The date of a special election in Jonesboro is quickly approaching, with supporters of the proposal making their case to a local civic club. Jonesboro Mayor Harold Perrin and attorney Robert Jones spoke to the Jonesboro Kiwanis Club about the proposal.
Jonesboro voters head to the polls Nov. 10 to decide the fate of a one-cent sales tax. Under the proposal, seven-eighths of the revenues of the tax will go toward existing roads, bridges and overpasses while one-eighth will go toward economic development. The tax, which would be in effect through July 2026, is expected to bring in at least $16 million a year.
Under the proposal, Jonesboro’s combined state, county and local sales tax would be 9.5 cents.
The mayor said the growth in Jonesboro in recent years has far outstripped the city’s infrastructure. Perrin said the city’s one-cent sales tax brings in about $16 million a year. There are at least 20 road projects that would be completed, if voters approve the tax. Perrin said city officials have worked at least two years to complete a list, based on safety and traffic patterns. He gave an overview of the projects under consideration, which may also be viewed at the city’s website.
One of the projects, U.S. 49 and Arkansas 351, could cost between $30 and $40 million and would be funded through state and local funding. Perrin said the decision on the project, seeking to reroute Arkansas 351 because of increases in accidents, would be made by the Arkansas Highway and Transportation Department. Also, a large portion of the projects will be funded through state and local funding, Perrin said.
Another project, an overpass across Nettleton Avenue and Highland Drive, would cost between $12 and $15 million while an overpass at Airport Road would cost $6.2 million, Perrin said. An overpass across a railroad on Dan Avenue would cost $34.5 million, Perrin said, noting the overpass would also help with safety.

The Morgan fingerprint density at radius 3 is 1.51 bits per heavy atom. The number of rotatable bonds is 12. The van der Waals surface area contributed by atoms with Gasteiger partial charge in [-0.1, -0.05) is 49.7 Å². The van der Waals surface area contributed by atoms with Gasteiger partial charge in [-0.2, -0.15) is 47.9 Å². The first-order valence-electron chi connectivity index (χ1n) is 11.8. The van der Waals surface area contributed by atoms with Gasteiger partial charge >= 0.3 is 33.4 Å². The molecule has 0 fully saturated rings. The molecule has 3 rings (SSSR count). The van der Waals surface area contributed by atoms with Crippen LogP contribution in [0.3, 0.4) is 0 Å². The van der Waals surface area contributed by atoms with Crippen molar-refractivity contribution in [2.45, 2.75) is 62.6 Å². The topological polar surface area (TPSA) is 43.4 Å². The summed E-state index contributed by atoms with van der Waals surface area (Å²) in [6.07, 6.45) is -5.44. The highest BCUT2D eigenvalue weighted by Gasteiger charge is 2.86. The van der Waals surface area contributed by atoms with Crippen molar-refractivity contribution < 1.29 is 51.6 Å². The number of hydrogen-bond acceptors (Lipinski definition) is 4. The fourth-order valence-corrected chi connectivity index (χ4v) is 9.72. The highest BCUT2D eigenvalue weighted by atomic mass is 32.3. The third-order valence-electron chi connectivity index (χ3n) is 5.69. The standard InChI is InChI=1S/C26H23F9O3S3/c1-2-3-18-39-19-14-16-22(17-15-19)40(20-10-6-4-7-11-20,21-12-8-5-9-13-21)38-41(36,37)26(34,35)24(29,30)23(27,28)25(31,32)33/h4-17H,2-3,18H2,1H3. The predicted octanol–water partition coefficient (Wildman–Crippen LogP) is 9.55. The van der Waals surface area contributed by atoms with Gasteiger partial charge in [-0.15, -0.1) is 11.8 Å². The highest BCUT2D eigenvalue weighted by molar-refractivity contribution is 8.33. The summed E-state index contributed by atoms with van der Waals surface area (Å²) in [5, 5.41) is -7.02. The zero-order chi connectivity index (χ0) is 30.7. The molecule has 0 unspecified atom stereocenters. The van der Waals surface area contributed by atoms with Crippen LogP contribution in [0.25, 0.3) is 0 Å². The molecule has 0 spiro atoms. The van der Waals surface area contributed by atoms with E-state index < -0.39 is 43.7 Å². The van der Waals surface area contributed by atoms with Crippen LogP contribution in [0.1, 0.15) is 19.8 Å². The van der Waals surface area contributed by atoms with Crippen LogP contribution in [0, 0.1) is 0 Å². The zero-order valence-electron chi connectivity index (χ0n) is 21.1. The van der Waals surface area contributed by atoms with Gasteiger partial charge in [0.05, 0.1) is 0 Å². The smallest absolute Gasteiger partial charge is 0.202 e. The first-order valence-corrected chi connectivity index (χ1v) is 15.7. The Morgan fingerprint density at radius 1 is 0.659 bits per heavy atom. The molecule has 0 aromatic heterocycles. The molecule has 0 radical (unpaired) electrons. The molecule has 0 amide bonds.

Jones said the issue boils down to one thing “Jobs, Jobs, Jobs.” Under the proposal, the tax would be used to create an economic development corporation in Jonesboro. The corporation would be run by a seven-member board appointed by the mayor and confirmed by the Jonesboro City Council.
Jones said the corporation would work to attract businesses, buying land for sites and helping to develop strategies for workforce training and incentives. There are several towns and counties in Northeast Arkansas, like Mississippi County, Newport, Paragould and West Memphis with similar programs in place, Jones said.
Jones said the corporation will give Jonesboro an opportunity to sell itself to the region and nation, for companies interested in locating in Jonesboro.
Early voting will run from Nov. 3 through Nov. 9 at the Craighead County Election Annex. The Craighead County Election Commission will meet at noon Thursday (Oct. 22) at the annex to set polling places and early voting hours for the special election.
KASU News Director Johnathan Reaves contributed to this report.